investment in DPWS will be at risk.
2)    It appears that you’re not requiring any specific type of delivery 
mode. We have learned that in order to assure interoperability, there must 
be at least one defined type of delivery modes. Push mode has been used in 
several applications of DPWS and has proved (at least to us) to be an easy 
to implement, common denominator, for eventing messages.
3)    The lack of a formal extension point (“Delivery Mode”) prevents easy 
adoption by other specifications in the industry, reducing WS-Eventing’s 
4)    Nothing appears to be gained by the removal of the Delivery Mode 
attribute. (Don’t fix something that isn’t broken.)
We ask that you please reconsider your proposal to remove the Delivery 
Mode attribute, and keep this in the WS-Eventing specification.
Best Regards,
-Devon Kemp
From: public-ws-resource-access-request@w3.org [
mailto:public-ws-resource-access-request@w3.org] On Behalf Of Asir 
Sent: Sunday, March 29, 2009 7:59 PM
To: public-ws-resource-access@w3.org
Subject: RE: [Bug 6692] New: Remove Mode from the specification
Last week, on the WG conference call, I mentioned that we will provide 
some clarity on the concept of delivery mode (in WS-Eventing) and related 
use cases.
Delivery mode [1] provides a subscriber with a mechanism to specify the 
means by which an event is delivered. Delivery mode is represented as a 
URI in a Subscribe message [2]. The semantics indicated by a delivery mode 
1)  Rules for the delivery of events
a)  Semantics and lifecycle of a Notification delivery
b)  Message Exchange Pattern used (One-way, Request-Response, etc.) and 
how the delivery mode binds to those Message Exchange Patterns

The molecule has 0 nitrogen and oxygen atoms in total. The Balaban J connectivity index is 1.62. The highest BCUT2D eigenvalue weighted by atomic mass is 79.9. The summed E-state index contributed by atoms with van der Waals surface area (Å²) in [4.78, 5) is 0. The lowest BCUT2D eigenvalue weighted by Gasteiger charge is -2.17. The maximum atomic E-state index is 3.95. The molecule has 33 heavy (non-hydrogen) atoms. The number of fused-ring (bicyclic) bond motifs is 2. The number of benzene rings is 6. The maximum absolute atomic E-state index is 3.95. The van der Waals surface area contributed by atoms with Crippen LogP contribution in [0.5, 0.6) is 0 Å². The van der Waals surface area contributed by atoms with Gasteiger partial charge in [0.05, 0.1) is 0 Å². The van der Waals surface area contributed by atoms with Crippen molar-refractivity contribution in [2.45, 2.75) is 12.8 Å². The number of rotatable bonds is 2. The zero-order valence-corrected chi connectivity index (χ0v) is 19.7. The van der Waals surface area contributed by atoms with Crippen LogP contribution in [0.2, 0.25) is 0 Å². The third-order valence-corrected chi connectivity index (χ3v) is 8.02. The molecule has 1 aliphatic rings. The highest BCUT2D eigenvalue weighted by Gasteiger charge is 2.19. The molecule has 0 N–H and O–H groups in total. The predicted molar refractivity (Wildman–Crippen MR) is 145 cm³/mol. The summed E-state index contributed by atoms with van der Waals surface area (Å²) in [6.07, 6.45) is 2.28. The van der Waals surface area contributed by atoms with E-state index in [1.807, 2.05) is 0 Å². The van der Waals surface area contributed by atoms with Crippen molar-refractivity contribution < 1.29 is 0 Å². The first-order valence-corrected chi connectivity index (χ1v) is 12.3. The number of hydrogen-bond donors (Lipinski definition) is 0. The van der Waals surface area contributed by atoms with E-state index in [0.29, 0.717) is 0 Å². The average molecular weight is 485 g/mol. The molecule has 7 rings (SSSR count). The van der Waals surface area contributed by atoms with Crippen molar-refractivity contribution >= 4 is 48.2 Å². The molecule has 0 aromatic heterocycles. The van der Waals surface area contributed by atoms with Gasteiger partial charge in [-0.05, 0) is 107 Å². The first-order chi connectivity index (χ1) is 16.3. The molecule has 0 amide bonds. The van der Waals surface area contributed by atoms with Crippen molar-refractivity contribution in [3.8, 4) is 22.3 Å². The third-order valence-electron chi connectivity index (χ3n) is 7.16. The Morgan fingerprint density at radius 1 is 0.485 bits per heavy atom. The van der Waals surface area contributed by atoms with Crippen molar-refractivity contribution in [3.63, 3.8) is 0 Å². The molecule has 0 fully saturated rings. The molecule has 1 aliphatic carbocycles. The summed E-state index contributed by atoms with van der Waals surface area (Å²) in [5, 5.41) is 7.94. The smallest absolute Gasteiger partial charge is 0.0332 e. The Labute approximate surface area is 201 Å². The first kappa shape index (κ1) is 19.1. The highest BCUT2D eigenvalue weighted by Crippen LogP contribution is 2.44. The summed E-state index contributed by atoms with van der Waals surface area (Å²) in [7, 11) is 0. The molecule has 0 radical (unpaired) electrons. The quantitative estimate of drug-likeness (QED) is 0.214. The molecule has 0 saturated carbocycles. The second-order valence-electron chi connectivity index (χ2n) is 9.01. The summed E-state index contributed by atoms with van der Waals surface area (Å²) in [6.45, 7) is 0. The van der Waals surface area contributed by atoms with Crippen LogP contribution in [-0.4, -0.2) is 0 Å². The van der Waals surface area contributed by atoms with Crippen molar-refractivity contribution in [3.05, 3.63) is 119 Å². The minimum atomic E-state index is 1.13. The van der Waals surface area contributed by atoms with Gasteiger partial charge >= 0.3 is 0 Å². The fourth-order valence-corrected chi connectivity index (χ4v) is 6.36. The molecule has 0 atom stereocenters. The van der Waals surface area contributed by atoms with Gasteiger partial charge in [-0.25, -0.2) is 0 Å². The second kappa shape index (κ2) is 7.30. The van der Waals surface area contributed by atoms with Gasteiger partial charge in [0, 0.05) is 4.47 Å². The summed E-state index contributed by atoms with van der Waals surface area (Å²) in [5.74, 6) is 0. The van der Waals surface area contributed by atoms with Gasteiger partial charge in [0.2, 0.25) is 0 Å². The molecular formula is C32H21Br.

c)  Format of a response (if any)
d)  Configuration parameters or context data (if any) to support the 
Message Exchange Pattern
e)  Rules for the delivery or other disposition of faults generated during 
a Notification delivery
2)  Delivery mode specific protocol information (if any) to guarantee 
3)  Supported delivery formats.
Some portion of the above semantics are captured by an EPR, in a 
machine-readable form, but certainly not all. So, there is value added by 
a formal mechanism to indicate a delivery mode. 
The delivery mode is an extension point in WS-Eventing. The WS-Eventing 
specification defines a single built-in delivery mode, Push Mode. Other 
delivery modes may be important for external groups or other W3C Working 
Groups and are delegated to those groups. This is similar to SOAP 
Bindings. The W3C XML Protocol WG defined SOAP Protocol Binding Framework 
as an extension point and a concrete binding, SOAP HTTP Binding (is also 
identified using a URI [3]). Other groups defined SOAP bindings such as 
SOAP-over-JMS and SOAP-over-UDP.
The DMTF WS-Management WG defined three new delivery modes [4] and these